Semantic Tagging in Web Objects (was: Comments on HTML+ Request For Comments)

Steve Waterbury (
Tue, 1 Feb 1994 06:02:04 +0500

Jonathan Abbey wrote:

> Definite agreement on the semantic markings.. this is one of the single
> most important things that we should be attending to now.. devising ways
> to support things like the Interpedia project from within the WWW framework.
> I would actually hope to see a richer set of semantic tags..
> DOCUMENT_TYPE is essential (and it's good to see it here), but I tend
> to think that KEYWORDS is inadequate. What about some kind of
> hierarchical categorization coding, like dewey decimal or library of
> congress numbers?

I don't think it's a good idea to burden HTML+ with semantic tagging.
Categorizations, and their cousins, attributes, in general need
separate support. I have been in this discussion before (on the other
side, in fact!) and, IMHO, orthogonality is needed here.

I think it would be cleaner and more flexible, and would preserve the
focus of HTML+, to do semantic tagging with SGML tags from outside the
HTML+ tag set. These semantic tags would be invisible to an HTML+
browser, but would be known to a set of specialized indexing engines,
SGML editor/parsers, knowbots, etc., whose purpose in life would be to

1. the locations {URLs/URNs} of all "objects" that contain certain tags
2. the tag contents for those tags in those objects

and to maintain indexes of them on semantic data servers specialized
to the various semantic domains (granularity TBD).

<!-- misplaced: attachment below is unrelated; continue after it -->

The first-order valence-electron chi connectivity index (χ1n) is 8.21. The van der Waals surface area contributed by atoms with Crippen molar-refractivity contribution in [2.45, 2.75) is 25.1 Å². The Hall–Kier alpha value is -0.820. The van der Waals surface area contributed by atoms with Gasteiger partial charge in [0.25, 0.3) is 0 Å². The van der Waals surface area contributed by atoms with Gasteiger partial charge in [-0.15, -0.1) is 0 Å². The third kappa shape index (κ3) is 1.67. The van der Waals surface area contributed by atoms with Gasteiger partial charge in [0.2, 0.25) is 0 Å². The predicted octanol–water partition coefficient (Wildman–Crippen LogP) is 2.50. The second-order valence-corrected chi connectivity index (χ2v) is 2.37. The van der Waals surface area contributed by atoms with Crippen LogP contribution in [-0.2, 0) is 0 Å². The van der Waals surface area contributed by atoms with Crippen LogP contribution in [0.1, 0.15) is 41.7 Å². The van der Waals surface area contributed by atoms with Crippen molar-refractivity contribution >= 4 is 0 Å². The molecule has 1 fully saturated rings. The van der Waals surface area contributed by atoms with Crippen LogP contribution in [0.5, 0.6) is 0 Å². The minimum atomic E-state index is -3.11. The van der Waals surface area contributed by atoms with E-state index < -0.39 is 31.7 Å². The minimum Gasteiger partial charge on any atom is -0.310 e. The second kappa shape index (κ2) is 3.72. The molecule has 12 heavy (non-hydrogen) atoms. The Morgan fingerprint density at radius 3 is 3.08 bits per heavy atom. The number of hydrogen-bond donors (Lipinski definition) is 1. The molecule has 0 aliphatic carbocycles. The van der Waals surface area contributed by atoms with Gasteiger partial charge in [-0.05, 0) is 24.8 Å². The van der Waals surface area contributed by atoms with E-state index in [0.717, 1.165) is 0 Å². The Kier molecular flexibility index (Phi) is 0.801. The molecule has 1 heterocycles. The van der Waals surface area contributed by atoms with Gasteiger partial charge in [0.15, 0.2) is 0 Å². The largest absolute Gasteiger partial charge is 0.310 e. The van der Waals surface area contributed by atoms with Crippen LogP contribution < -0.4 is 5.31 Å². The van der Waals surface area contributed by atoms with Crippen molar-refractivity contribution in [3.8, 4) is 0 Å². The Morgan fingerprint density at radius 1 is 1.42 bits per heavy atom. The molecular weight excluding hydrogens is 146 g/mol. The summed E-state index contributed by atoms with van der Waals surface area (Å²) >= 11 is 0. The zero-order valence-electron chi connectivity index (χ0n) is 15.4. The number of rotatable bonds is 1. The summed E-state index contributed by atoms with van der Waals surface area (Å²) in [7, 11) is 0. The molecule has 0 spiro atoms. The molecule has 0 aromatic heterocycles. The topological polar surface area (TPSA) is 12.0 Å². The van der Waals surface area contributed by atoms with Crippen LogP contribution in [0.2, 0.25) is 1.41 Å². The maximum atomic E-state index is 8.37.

This would enable direct querying to find the set of objects on the
net with a specified tag and with the contents of that tag containing
a certain string or a value within a certain range of values, etc.
Of course the objects retrieved can be arbitrary: documents, binaries,
images, product catalogs or specific "data sheets", organizational
directories, technical standards, specifications, whatever. The
specialized semantic data servers would be the grandchildren of whois++,
x.500, WAIS, and SQL servers.

The BIG project, and there is lots of work being done on this as we
speak, is to achieve consensus on technically sound information models
for the various semantic domains. Of course, the mapping of the
information models of various sorts into DTD's is non-trivial, but I
believe it is technically feasible, and I would rate it much easier
than the original modeling task itself.

As for categorizations, I think it is a fallacy to believe that
universal consensus on them is either possible or necessary.
Categorization schemes become important only for access to otherwise
uncharacterized objects, but are not nearly as important when query
access directly to the objects' attributes is available.

Categories will always be with us, but to be created properly, they
must derive from a consensual set of attributes (semantic tags) --
i.e., they should sit on top of the information models, and will
probably come in several different flavors for each semantic domain.
Even within a domain, different groups like to slice things a little
differently ("around here we call that an _extra_ large!!")
... but that's no problem -- as long as the basic information models
and their attribute sets are agreed to, the categorization-du-jour
can be selected by the end-user.

Steve Waterbury

Stephen C. Waterbury Phone: 301-286-7557
NASA Parts Project Office FAX: 301-286-1695
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